My wife and I have been fortunate to visit many cities and towns across this country, from Savannah to Atlanta, Asheville, N.C., to Albuquerque N.M., New York to Miami, Portland Oregon to Portland Maine, etc., and enjoyed it all.
The office I work for in downtown Savannah is a quasi-governmental agency tasked with handling other people’s money, under court order and oversight.
We are one of some 200+ trusteeships across the country who are regulated by a national office in Washington, DC, and subject to oversight in every area of operations, from staffing to budgets, etc.
Once a year, a national association of trustees puts on a four-day conference in the summer, offering a variety of training and education in areas relevant to our mission. It usually draws attendance of 1,000 participants from across the country: lawyers, judges, accountants, senior management staff, various creditors and folks from the software providers who provide our specialized computer programming.
It is enlightening to attend these, and I have been fortunate to go to many of them.
In addition to the educational training, I have been able to visit many areas of the country I would never have been able to see otherwise. Many of those who attend extend their stay by a few days to explore the area a little bit, always at our own expense, of course. Some bring spouses and families, and let the family have a short vacation while we are in classes. One such conference was held in Albuquerque a number of years ago. I had only been west of the Mississippi River once, before then, when I spent a summer in Athens, Texas, working to save money to pay for college. That summer was an eye-opener in itself, as I found out East Texas was much like our area, without the ocean nearby: lots of trees and greenery, not the desert-like topography I thought Texas was like from the many Westerns I had seen on TV. (That was West Texas.)
Albuquerque, however, was definitely in the “desert topography” category. Houses had rock lawns, not grass, and trees were few and far between. That area of the country gets very little rainfall, so it can’t support the kind of green spaces we are used to here.
At the end of these conferences, there is a closing banquet that everyone attends, often in an unusual local venue. That year, the closing dinner was held on top of a nearby mesa, a huge rock outcropping, under tents, kind of like a Lowcountry boil. Some 40 buses took us there and back.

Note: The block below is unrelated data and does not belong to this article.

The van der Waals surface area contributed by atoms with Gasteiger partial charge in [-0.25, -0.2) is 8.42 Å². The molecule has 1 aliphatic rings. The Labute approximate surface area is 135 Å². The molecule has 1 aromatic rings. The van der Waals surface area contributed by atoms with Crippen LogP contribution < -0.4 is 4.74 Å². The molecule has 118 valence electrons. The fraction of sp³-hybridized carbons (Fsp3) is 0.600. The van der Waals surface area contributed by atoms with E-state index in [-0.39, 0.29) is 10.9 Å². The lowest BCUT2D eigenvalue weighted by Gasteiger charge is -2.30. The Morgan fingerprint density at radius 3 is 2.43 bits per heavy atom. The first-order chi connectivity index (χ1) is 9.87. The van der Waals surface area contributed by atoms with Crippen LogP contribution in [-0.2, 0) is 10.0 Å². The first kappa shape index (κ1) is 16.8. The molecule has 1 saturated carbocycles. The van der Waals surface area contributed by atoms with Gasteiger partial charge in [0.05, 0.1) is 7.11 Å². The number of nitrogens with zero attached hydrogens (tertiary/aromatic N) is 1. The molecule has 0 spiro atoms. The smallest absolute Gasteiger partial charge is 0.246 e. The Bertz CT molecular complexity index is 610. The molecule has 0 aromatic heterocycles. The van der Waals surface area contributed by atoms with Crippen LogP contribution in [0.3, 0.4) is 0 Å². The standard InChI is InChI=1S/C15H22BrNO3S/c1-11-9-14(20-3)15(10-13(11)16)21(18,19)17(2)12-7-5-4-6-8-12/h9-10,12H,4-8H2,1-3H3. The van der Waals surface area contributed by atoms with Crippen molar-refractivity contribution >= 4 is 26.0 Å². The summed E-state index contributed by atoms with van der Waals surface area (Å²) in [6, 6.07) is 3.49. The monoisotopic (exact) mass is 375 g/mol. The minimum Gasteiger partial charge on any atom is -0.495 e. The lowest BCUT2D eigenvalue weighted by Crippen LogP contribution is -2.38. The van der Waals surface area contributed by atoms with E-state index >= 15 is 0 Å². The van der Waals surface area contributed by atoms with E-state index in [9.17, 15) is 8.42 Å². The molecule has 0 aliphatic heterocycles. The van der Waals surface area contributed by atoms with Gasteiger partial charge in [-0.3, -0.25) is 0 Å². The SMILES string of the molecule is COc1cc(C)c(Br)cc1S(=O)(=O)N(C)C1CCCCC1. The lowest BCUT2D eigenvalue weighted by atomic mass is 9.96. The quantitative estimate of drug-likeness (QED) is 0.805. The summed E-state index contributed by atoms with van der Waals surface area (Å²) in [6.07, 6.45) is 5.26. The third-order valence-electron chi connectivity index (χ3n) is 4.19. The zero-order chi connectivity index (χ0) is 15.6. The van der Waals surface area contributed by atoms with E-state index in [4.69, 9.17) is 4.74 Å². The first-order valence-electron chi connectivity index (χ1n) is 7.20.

I happened to be in one of the first group of buses to get there, and as we rolled west, we saw dark clouds getting closer. We had only had time to get off the buses when the rain started coming, and most of us got right back on, as the storm rolled over the mesa!
It rained hard, and we were worried some of the tents put up over our outdoor seating would blow over, but they held.
The downpour eventually stopped, we all got off again, and proceeded to enjoy the evening meal.
The local trustee hosting that year’s conference told the assembled folks the next morning that “it only rains like that twice a year, out here,” so we had gotten to experience one of Albuquerque’s only two annual rainfalls! He also had a bunch of t-shirts made up that said, “I survived the Mesa!” available to take home as a souvenir of our visit. Another memorable part of that trip was my afternoon visit to the local cathedral, down the street from the hotel. I always liked to spend my one free afternoon at these conferences walking around the area where we were, or taking a local tour, to get a feel for the local architecture and culture.
This particular church was over 100 years old, and featured something I had never seen before: statues of various saints, placed in the aisles. These were made of wood, and most of them had bare spots on the toes of their shoes, where the paint had been rubbed off. I read somewhere that locals believed that rubbing the foot of these saints would bring good luck, so they did.